A River Runs By It

Modern home incorporates stone ruins, timeless design elements

By Ashley Brown
Photos by Jeremiah Dearinger


“Rio Rocoso Revisited” is more than a nice family home in tiny Castell. It’s a work of art that perfectly represents the creative mission of Reclaimed Space. One hundred and twenty-year-old stone ruins were the foundation and inspiration for this project, that began as one thing and quickly developed into something more, complementing both the natural landscape surrounding it and the needs of the family who now call it home.

Founded in 2007 by rancher and environmentalist, Tracen Gardner — joined by partner Mackey Smith for five years — Reclaimed Space specializes in building transportable homes and structures designed for sustainable living using reclaimed materials. 


“Growing up on a ranch, to get away, you’d go sit in a barn a lot of the time,” Gardner said. “And I came to appreciate the materials I was surrounded with. You’d hate to see them be bulldozed or torched. Keeping those materials alive completes the construction circle: taking something that’s falling apart and reusing it and making a generational home that will be passed down. 100-year-old material can get another 100 years of use.” 


In the nearly 100 projects they’ve built — from bars (like The Shady Llama in Wimberley) to floating boat docks to a dojo to many breezeway homes — they’ve been guided not only by an appreciation for materials “as rich in color and texture as they are in history” but also questions of orientation on the land. They look at how light gets in and heat gets out, and setting up homes to be as off-grid as possible with roofs ideal for solar panels and materials conducive to water collection. 


Gardner informs his designs considering how early settlers were building in the 1800s to maximize shades and breezes and generally consider the environment in which they’re building. 



Aesthetics are just as important, which is apparent in the modern farmhouse style of Rio Ricoso Revisited. 


The original stone dog-trot home on the property was destroyed in a tornado in the late ’90s and later likely struck by lightning. The initial client with this project bought the ranch with plans to build on it and sell.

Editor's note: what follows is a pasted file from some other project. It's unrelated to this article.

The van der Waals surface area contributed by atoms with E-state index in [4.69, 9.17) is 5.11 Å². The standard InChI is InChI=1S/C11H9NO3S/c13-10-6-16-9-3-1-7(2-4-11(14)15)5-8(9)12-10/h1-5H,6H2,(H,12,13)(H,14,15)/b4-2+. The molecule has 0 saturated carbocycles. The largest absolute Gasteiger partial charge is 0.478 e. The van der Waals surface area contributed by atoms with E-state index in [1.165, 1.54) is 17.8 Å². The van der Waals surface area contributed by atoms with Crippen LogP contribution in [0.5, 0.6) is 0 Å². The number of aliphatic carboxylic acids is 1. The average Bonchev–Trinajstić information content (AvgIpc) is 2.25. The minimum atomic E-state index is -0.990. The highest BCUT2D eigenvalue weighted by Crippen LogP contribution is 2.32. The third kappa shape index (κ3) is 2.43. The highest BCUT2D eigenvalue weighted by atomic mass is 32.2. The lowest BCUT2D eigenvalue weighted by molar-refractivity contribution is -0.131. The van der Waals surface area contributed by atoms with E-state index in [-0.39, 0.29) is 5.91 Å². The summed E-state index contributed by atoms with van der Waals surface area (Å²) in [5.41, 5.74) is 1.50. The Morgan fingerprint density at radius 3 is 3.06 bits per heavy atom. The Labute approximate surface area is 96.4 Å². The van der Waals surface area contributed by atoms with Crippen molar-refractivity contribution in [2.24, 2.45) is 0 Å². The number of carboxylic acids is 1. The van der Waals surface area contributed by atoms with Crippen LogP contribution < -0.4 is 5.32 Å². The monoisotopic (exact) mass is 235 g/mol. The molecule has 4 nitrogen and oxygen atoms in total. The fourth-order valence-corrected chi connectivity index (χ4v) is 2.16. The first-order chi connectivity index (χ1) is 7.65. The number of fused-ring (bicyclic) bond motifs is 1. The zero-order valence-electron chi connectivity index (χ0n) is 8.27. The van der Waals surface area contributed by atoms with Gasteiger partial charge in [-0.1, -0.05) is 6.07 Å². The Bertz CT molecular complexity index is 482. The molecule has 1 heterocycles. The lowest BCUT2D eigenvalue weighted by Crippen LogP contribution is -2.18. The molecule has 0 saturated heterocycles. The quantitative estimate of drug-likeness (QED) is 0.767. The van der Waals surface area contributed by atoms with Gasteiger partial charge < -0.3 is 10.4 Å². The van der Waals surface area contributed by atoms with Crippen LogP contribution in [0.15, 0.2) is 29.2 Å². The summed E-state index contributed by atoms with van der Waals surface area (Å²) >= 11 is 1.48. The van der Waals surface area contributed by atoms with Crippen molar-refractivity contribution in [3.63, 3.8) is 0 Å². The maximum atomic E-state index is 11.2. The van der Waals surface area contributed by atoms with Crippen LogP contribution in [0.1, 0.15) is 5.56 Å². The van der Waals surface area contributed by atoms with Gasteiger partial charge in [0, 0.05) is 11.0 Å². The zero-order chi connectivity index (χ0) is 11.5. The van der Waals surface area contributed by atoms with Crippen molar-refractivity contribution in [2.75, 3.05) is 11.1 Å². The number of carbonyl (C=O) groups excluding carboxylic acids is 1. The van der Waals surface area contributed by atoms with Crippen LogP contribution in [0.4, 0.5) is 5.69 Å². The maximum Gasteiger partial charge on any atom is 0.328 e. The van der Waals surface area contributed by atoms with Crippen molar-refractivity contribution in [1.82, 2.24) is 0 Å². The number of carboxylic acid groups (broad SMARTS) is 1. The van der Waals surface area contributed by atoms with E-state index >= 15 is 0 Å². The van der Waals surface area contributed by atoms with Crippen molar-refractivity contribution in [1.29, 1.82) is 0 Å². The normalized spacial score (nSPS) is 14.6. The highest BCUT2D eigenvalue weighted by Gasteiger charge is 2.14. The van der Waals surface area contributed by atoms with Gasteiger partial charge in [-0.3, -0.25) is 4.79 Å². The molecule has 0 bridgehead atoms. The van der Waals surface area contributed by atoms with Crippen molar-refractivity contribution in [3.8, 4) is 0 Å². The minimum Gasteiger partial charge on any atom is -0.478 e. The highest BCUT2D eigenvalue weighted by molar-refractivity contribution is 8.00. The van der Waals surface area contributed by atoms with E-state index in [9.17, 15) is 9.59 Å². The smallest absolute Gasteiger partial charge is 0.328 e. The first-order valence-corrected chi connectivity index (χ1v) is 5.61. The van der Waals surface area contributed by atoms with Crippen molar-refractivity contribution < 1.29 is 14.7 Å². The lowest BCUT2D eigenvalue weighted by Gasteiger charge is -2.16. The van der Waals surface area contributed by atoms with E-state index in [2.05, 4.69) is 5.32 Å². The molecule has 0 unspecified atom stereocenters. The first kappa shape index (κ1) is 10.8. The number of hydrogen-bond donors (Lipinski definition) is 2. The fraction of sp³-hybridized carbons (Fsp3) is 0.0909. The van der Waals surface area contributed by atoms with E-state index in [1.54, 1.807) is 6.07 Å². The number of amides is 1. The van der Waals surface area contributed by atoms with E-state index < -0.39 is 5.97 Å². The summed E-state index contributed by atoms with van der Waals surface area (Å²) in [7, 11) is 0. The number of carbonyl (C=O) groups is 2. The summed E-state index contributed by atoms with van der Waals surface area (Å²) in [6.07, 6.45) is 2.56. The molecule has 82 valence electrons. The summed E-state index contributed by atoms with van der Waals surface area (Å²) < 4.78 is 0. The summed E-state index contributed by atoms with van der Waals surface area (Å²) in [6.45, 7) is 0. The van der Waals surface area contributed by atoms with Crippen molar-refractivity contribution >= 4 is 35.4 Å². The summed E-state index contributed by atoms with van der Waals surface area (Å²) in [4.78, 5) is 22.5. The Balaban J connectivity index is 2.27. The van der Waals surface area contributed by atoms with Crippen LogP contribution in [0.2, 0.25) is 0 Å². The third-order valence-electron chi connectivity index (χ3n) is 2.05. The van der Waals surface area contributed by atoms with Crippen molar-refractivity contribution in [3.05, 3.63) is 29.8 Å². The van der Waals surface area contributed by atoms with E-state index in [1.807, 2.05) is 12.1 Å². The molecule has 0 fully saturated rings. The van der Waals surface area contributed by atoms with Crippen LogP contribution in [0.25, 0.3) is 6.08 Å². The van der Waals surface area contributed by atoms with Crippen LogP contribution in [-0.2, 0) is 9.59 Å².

But they recognized you can’t predict what a buyer will want on piece of land – perhaps a large home, a small home, or a barn of some kind. Gardner suggested it’d be ideal to build something that could simply be moved if it wasn’t what someone else wanted there. 


“We built a one-bedroom, 640-square-foot home, integrating the stone ruins, and the property sold right away to a family with two kids. They loved the home but needed to expand.” 


That’s where the fun really began. Having flexibility in mind from the beginning, they worked with the unique needs of the family and created a two-bedroom structure with an in-between space based around the ruins, a living room space, and an additional firepit, all in under three months. 


From the beginning, Gardner and Mackey loved the creative flow that guided the build, from the initial question of how to design a home around the ruins and then how to expand. 


“You just play with it,” Gardner said. It was also important to the client to be consistent throughout — that reclaimed materials worked with the new additions. “They wanted to go the extra level and make sure everything blended.”


They all shared this vision of making something beautiful that also honored the original ruins. For instance, from the master bedroom, you can see right through the portals on the water cistern, which is now a bar. “Having it there but being able to see through it was important.” 


The original stone, the reclaimed wood and metal, the modern and sleek touches — all intertwine to create a one-of-kind home, full of spaces for the family to be together and to enjoy nature along with all of the modern comforts inside the home. 


Reclaimed Space seems to be drawn to properties near rivers. In February, they were working on projects on the Llano River, Guadalupe River, and near the Blanco in Boerne. They can transport their structures anywhere in the country, though, and may even be taking on a project in the Bahamas soon.

More Stories
A culture of viticulture: